You have an awful lot of excess whitespace. Use one or two blank lines between functions, and one blank line to break up different parts of each function (especially, just below the end of a loop or
if block). Don't put blank lines immediately between a line ending in
: and the start of the indented block beneath it.
The while loop in
info uses a class attribute as a loop counter, which actually seems to cause a potential bug here: the counter persists, so on subsequent calls you will skip the loop, never append to the outer list, and it will be returned empty. If
page is a local variable instead, and it will work fine no matter how many calls you make.
Instead of keeping a loop counter like this, and incrementing it manually, preferred Python style is to use a
for loop. The equivalent for loop to your current while loop would be:
for page in range(1, 2):
Although it would be good to store the maximum page in a variable. But in light of your clarification in the comments that this would normally be a
while True: loop, which only breaks once it hits a page with no interesting links, then the equivalent is to use
itertools from the stdlib:
for page in it.count(1):
You have a variable
links to capture the links on each iteration of the loop, and
linkz to accumulate them across all the pages you parse (which is only one at the moment anyway, but I'm assuming that could change later). Those names are quite confusing; it would be good to differentiate better - call them
links for the one that gathers all the links, and
page_links for the one that gets the links for just this page.
email function parses what I would call your 'main' data structure. Since that is a lot more than just email-related information,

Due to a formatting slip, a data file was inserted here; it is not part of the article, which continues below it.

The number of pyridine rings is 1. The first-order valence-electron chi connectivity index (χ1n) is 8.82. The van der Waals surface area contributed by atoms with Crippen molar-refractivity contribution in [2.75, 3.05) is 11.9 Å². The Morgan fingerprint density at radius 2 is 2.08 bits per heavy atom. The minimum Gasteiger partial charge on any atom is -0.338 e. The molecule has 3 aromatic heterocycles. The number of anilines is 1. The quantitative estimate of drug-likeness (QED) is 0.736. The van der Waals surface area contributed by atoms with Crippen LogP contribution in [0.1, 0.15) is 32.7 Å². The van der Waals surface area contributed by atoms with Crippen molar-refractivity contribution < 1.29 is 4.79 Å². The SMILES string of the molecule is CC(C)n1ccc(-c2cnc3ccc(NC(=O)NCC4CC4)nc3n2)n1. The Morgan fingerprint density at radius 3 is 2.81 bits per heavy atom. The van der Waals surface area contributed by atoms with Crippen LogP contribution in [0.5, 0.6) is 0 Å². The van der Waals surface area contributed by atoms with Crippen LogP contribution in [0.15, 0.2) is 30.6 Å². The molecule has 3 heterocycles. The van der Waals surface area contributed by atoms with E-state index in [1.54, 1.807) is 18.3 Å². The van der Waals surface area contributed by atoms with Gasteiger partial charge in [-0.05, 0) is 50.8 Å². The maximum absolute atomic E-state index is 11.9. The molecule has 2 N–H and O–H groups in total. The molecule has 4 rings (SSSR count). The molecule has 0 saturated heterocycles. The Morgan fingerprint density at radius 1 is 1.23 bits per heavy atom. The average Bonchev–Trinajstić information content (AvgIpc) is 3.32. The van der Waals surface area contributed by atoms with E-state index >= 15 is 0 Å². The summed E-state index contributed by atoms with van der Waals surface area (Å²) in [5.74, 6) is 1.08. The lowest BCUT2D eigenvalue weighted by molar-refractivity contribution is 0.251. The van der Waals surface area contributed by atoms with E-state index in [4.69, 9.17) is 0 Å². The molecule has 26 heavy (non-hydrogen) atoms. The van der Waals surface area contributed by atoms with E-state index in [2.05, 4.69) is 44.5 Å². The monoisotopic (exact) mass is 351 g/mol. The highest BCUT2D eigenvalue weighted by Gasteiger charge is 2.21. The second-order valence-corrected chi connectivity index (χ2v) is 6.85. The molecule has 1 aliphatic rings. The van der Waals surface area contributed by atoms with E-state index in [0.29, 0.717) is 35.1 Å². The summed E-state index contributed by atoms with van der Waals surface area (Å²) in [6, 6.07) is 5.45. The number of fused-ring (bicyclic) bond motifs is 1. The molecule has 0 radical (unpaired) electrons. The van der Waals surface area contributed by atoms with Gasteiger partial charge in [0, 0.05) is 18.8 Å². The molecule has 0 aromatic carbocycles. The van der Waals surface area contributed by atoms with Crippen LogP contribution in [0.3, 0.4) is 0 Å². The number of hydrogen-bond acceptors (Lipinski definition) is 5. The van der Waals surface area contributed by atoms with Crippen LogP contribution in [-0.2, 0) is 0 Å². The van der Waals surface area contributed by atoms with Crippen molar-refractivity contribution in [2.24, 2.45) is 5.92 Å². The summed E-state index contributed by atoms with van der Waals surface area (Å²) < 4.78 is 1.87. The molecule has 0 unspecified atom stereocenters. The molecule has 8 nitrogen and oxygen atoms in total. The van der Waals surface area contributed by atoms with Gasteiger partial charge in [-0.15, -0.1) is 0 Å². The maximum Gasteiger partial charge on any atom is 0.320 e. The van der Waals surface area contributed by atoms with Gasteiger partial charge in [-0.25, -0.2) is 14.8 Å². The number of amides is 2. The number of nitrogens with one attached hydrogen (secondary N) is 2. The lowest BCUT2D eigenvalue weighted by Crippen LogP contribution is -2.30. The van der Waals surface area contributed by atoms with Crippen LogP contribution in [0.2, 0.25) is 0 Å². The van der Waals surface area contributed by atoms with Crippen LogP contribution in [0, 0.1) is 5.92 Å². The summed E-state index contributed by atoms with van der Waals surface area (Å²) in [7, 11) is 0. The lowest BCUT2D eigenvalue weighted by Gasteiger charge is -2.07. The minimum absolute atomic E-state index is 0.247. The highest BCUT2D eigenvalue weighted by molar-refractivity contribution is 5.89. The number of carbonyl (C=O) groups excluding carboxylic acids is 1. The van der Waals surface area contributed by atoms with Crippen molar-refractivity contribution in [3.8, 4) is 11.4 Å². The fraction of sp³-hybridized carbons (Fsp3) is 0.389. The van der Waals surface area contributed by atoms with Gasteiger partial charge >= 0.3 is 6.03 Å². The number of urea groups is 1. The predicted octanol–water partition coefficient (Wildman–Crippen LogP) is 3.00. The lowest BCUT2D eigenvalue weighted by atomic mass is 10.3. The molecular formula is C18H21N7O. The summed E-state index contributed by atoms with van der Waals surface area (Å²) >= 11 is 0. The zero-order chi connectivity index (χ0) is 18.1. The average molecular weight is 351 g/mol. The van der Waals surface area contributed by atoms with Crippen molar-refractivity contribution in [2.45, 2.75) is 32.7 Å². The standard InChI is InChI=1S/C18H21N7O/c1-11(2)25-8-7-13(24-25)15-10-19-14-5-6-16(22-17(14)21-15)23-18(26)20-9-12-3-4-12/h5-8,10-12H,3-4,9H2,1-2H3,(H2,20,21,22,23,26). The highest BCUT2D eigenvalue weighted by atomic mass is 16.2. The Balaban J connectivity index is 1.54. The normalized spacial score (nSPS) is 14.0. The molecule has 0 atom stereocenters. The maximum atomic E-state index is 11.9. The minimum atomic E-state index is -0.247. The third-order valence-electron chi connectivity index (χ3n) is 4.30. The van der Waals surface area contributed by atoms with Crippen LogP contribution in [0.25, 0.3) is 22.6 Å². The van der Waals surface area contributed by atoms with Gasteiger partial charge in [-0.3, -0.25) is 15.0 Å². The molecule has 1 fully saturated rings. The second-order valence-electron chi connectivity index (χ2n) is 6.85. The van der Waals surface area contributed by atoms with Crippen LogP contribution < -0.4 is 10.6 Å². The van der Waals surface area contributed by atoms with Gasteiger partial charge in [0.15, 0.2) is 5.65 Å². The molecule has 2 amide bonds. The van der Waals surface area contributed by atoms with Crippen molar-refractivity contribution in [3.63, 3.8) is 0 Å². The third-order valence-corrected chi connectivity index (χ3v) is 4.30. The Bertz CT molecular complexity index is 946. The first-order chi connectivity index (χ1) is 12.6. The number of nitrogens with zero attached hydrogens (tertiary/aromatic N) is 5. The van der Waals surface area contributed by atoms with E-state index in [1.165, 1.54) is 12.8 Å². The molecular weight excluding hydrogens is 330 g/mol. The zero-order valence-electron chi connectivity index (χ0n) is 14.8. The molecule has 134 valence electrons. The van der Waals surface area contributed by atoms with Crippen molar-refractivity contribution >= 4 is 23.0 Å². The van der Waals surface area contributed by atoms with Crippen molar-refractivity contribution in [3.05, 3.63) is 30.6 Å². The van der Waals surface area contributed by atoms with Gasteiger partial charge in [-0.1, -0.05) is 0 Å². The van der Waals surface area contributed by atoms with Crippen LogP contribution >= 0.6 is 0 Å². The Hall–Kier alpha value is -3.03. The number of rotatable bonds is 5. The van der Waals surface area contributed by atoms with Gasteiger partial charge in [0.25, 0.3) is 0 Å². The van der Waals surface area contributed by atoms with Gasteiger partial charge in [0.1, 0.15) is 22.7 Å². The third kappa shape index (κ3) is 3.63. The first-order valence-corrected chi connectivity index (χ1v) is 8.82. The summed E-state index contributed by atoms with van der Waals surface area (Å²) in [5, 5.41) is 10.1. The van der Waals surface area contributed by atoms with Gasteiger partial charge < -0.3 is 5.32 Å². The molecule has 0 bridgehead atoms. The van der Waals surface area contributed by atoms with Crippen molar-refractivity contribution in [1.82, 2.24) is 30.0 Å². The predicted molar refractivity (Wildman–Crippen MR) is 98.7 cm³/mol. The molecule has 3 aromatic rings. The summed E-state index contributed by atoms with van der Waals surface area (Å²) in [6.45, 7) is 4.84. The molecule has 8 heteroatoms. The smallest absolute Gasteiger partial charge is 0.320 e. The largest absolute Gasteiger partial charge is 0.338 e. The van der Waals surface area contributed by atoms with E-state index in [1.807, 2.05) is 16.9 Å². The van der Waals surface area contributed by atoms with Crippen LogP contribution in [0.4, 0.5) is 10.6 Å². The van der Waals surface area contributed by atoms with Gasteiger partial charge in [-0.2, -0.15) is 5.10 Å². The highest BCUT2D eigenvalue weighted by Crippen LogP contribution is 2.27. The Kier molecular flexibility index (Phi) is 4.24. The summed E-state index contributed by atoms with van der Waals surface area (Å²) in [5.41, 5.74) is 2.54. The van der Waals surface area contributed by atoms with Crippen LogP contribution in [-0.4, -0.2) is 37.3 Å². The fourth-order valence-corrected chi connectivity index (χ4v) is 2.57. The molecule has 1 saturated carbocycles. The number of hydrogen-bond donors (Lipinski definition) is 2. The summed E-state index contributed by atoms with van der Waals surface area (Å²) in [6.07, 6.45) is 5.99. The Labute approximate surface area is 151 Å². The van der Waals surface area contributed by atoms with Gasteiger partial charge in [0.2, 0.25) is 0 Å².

email isn't the best name for it.
The data structure that
email creates seems awkward for your data. If you think of people as 'records', and the information you capture about them to be 'fields', then it would make more sense to have it as a list of namedtuples, or or even a pandas dataframe if you're working with a lot of data. That way, your code to parse it is a little bit simpler:
person = namedtuple(...)
people = 
for link in links:
this_person = person()
person.phone = #parse phone number
But this is the major data structure in your class. It contains all the information that this class is designed to parse. So, I think all of this should be done in
__init__, with this structure - and only this structure - captured as an attribute.
The only other attribute you store is the filename that gets passed to
__init__. I think it would make more sense as an argument to your
csv method - the only method that uses it - because the filename to write it to is a decision that goes with "I want to write this data to disk" more than "I want to scrape some data from a website".
So, you're left with a class with one attribute, and two methods - one of which is
__init__, and the other is fairly trivial. In fact,
csv becomes even more trivial with a list of namedtuples, since you wouldn't need to
zip it. Similarly if you use a pandas DataFrame, it has it's own CSV routines that you can use.
That means there is no need for a class. Instead, use what your
__init__ has grown to as a standalone function - call it
parse_yellowpages(url). Have it return the list or DataFrame. Then drop the
csv function entirely and just put that in the main line of your program.
Your current code is a little schizophrenic about whether it allows multi-valued fields: eg, can a person have more than one phone number?
The code parsing it looks like it does. You parse out a list of data, then you extend it onto the accumulated list. But then when you write out your CSV, you assume (by your use of
zip to regroup them) that all fields have exactly one value.
In the comments you clarified that you only want single-valued fields. That being the case, don't include a full list of every match you found in your data structure. If you get three phone numbers for a person when you're only expecting one, you want to either consider it an error and bail out, or forget all but one of them. Your current code would silently remember all of them, forget that it did that, and end up with corrupt data.
To take the 'signal an error' path, do something like this:
phone_numbers = soup2.findall(...)
if len(phone_numbers) != 1:
raise RuntimeError('Empty or multivalued field: ' + url)
this_person.phone = phone_numbers
If you prefer to instead ignore any surplus values, use
find instead of
find_all - they take the same arguments, but
find will just return one result instead of a list of them.